The four images released to the press are just a fraction of the total of nine galaxies surveyed in this investigation.

Chandra Press Release:

SEDS page of M49:
SEDS page of M84:
SEDS page of M89:

M33: Stellar BH candidate M33 X-7

December 12, 2007

Credit: Illustration: NASA/CXC/M.Weiss; X-ray: NASA/CXC/CfA/P.Plucinsky et al.; Optical: NASA/STScI/SDSU/J.Orosz et al.

Chandra X-ray Observatory and Hubble Space Telescope images have been used to investigate this bright X-ray source in M33. The object is thought to be a stellar-mass black hole candidate, with a dark object of 16 solar masses in orbit around a star of about 70 solar masses.

Chandra Image:
Chandra Press Release:

SEDS M33 page:

M42: Chandra image of the Orion Nebula

October 12, 2007

Credit: X-ray: NASA/CXC/Penn State/E.Feigelson & K.Getman et. al.; Optical: NASA/ESA/STScI/M. Robberto et.al.

Nasa’s Chandra X-ray Observatory has been used to obtain a deep look into the Orion Nebula M42 in X-rays. This image was combined with Hubble Space Telescope optical images for the composite image shown above. Shown is the cluster of young stars currently forming in the Orion Nebula (Orion Nebula Cluster or Trapezium Cluster).

The bright point-like sources (blue and orange) in this image are the burgeoning stars captured in X-ray light by a long series of Chandra observations. These nearly continuous observations, lasting almost 13 days, allowed astronomers to monitor the activity of Sun-like stars between 1 and 10 million years old. The fledgling stars were seen to flare in their X-ray intensity much more than our Sun does today. This suggests our Sun had many violent and energetic outbursts when it was much younger. The wispy filaments (pink and purple) are clouds of gas and dust as seen by Hubble in optical light. This gas and dust will one day condense into disks of material from which future generations of stars will be born.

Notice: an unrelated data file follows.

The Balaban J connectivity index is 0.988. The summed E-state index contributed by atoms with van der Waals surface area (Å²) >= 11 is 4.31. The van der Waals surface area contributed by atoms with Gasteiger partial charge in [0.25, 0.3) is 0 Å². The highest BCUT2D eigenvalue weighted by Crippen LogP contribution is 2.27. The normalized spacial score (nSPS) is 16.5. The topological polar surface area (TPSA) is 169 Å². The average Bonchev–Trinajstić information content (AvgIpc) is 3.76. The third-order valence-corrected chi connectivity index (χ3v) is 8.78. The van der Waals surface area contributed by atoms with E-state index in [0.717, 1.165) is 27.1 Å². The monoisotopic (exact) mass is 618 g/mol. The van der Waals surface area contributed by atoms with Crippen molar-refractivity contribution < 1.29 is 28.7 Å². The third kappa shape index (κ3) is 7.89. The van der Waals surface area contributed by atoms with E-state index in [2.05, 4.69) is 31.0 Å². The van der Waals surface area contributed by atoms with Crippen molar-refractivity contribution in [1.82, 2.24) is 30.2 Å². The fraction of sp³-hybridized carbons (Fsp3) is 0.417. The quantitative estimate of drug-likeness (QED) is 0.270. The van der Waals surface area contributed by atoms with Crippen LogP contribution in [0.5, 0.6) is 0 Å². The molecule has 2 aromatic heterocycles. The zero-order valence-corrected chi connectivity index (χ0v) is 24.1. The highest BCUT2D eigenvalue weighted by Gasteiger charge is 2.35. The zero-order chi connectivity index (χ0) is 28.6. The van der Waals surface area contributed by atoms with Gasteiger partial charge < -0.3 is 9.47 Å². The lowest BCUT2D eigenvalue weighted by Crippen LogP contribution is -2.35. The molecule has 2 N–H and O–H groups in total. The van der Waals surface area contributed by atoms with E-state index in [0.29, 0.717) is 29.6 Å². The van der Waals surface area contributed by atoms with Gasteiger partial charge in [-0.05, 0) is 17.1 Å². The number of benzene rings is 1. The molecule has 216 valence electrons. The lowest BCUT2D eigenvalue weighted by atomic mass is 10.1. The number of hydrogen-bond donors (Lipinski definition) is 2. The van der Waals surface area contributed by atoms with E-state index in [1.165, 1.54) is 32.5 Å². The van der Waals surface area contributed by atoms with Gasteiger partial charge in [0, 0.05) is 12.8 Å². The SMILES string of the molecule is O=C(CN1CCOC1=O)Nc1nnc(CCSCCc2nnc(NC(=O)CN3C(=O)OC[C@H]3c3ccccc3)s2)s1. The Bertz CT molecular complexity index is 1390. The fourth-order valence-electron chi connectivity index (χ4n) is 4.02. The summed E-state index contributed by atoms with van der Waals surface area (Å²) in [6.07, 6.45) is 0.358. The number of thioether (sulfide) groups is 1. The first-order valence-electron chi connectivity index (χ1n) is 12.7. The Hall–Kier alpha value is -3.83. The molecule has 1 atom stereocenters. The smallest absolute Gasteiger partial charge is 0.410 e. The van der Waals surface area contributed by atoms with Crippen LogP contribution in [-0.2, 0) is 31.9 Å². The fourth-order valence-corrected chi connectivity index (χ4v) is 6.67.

Chandra Press Release:

SEDS M42 page:

Messier Catalog: Scans online

September 24, 2007

Scans of the historical Messier Catalog, published 1781 in the Connoissance des Temps for 1784, are available online at:


M1: Crab Pulsar Discovery

August 22, 2007

Steinn Sigurdson reports that the Crab Pulsar, and consequently other pulsars, have been discovered months earlier than previously known, in summer 1967, by US Air Force officer Charles Schisler on duty.

Charles was on radar duty at Clear USAFB Alaska in summer 1967, when he noticed and logged a fluctuating radio source which was not moving, i.e. at fixed RA and Dec. The next day it was there again, and when he determined its position, he identified it with the Crab Nebula. Subsequently, he found a number of further pulsars.

USAF decided that this was not their business, and didn’t publish his findings. Therefore, Joycelyn Bell independently found her first pulsar a couple of months later.

Full story:

SEDS M1 page: